In many countries, particularly the UK, it is an offence to use a handheld phone or similar device when driving. Most of us know that if caught you get a £30 fixed penalty or up to £1,000 on conviction in court (£2,500 for drivers of goods vehicles, buses or coaches). As a result, mobile phone companies have been revelling in the opportunity for up-selling handset customers. This additional sales opportunity has now been extended to car manufactures, with a recent announcement that Nokia has devised a hands-free communications solution with Bluetooth connectivity for automobiles.
In the first mobile-OEM auto manufacturer partnership of its type to date, except for the CDMA-based ONStar system (but in this case the whole system was branded GM and not co-branded with the GSM radio provider), Nokia’s latest communications device is an integrated vehicle solution that will first appear in Nissan’s Primera. Ford has also announced that it plans to support the system in some of its Focus models. Long overdue, the system integrates into a vehicle’s central console and offers hands-free operation using an N-FORM control system with a large colour display. The system also features a baseplate onto which various mobile holders can be mounted, which should make it compatible with a wide range of mobile phones from different manufacturers.
The mobile phone is operated using the Primera’s N-FORM controls and 7-inch colour display, where you can also browse the built-in phonebook downloaded from your mobile phone, scroll through saved numbers either alphabetically or by speed dialling, initiate and take calls, as well as put a call on hold in order to answer a second call. Other phone functions can be voice activated, using various speaker-dependent or speaker-independent commands. An external GSM antenna should improve sound quality in hands-free operation.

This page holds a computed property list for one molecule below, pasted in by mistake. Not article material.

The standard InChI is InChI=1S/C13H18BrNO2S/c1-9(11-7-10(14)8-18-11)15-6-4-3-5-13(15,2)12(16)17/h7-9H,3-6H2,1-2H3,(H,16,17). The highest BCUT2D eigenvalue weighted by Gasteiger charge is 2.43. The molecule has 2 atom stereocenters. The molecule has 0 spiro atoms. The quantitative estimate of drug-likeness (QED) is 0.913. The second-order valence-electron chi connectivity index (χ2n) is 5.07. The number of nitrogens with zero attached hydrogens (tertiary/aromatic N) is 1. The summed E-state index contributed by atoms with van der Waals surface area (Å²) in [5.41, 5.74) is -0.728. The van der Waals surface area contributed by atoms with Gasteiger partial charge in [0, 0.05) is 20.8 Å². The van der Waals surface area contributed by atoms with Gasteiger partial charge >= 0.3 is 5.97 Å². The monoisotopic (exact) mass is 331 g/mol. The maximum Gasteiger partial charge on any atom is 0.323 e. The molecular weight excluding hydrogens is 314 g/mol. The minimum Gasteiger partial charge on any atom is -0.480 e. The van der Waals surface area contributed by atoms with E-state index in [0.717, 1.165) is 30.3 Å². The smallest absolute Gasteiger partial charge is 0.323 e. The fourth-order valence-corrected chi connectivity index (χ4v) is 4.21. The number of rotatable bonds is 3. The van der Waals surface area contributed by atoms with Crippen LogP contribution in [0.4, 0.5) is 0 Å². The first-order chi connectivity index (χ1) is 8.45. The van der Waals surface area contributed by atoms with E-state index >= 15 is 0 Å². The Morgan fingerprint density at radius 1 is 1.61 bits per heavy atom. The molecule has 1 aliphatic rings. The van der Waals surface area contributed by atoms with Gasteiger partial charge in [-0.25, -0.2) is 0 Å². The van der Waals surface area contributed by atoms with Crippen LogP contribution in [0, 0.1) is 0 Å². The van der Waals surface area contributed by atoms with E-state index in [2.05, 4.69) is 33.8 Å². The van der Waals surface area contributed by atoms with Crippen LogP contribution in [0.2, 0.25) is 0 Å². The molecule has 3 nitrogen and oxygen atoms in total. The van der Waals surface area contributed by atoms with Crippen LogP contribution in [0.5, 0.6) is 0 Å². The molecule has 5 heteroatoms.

“We are pleased that our co-operation with Nissan has brought such successful results. Together, we have found a perfect solution to completely satisfy even the more demanding users of automotive communications systems”, says Marcus Stahl, General Manager Automotive Accounts, Nokia Automotive. The integrated communication system is already available in Europe although it’s not clear at this stage if the device comes as standard with the cars, whether you have to change the base plate in order for it to work with other phone manufacturers’ products, or whether there will be a ‘standard’ interface devised at a later date for all car makers.
It’s also interesting that Nokia is now shifting from the handset production side to the hands-free kit side, if indeed the system supports all hands-free capable mobiles – including competitors. Bizarrely, this puts the company amongst competitors such as JCI, Lear and other third-party ‘integration’ companies who already do this for aftermarket install systems.